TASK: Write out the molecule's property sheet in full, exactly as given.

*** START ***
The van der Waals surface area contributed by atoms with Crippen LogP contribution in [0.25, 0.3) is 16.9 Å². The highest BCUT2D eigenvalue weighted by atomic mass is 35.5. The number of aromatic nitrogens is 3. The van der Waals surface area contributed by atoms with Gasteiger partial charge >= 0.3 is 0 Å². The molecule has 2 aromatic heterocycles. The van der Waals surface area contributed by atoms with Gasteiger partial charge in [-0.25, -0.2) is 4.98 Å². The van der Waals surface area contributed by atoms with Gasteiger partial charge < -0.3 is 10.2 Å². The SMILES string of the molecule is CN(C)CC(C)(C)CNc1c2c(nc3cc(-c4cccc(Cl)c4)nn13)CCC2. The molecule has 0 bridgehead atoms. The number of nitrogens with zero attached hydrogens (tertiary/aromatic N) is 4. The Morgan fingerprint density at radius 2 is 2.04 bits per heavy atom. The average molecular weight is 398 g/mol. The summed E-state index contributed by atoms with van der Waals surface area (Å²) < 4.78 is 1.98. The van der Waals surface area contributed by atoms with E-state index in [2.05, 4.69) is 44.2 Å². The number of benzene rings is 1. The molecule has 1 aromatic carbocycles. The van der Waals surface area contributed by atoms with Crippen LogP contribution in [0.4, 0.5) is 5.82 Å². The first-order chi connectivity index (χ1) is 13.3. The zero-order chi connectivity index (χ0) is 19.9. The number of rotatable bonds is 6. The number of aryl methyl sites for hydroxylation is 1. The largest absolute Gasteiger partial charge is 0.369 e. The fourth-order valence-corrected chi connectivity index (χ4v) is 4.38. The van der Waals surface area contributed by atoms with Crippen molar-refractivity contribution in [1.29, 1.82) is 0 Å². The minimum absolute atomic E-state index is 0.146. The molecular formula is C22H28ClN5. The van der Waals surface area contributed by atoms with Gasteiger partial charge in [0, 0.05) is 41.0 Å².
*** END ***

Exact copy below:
The van der Waals surface area contributed by atoms with Crippen LogP contribution in [0.25, 0.3) is 16.9 Å². The highest BCUT2D eigenvalue weighted by atomic mass is 35.5. The number of aromatic nitrogens is 3. The van der Waals surface area contributed by atoms with Gasteiger partial charge >= 0.3 is 0 Å². The molecule has 2 aromatic heterocycles. The van der Waals surface area contributed by atoms with Gasteiger partial charge in [-0.25, -0.2) is 4.98 Å². The van der Waals surface area contributed by atoms with Gasteiger partial charge < -0.3 is 10.2 Å². The SMILES string of the molecule is CN(C)CC(C)(C)CNc1c2c(nc3cc(-c4cccc(Cl)c4)nn13)CCC2. The molecule has 0 bridgehead atoms. The number of nitrogens with zero attached hydrogens (tertiary/aromatic N) is 4. The Morgan fingerprint density at radius 2 is 2.04 bits per heavy atom. The average molecular weight is 398 g/mol. The summed E-state index contributed by atoms with van der Waals surface area (Å²) < 4.78 is 1.98. The van der Waals surface area contributed by atoms with E-state index in [2.05, 4.69) is 44.2 Å². The number of benzene rings is 1. The molecule has 1 aromatic carbocycles. The van der Waals surface area contributed by atoms with Crippen LogP contribution in [0.4, 0.5) is 5.82 Å². The first-order chi connectivity index (χ1) is 13.3. The zero-order chi connectivity index (χ0) is 19.9. The number of rotatable bonds is 6. The number of aryl methyl sites for hydroxylation is 1. The largest absolute Gasteiger partial charge is 0.369 e. The fourth-order valence-corrected chi connectivity index (χ4v) is 4.38. The van der Waals surface area contributed by atoms with Crippen molar-refractivity contribution in [1.29, 1.82) is 0 Å². The minimum absolute atomic E-state index is 0.146. The molecular formula is C22H28ClN5. The van der Waals surface area contributed by atoms with Gasteiger partial charge in [0, 0.05) is 41.0 Å².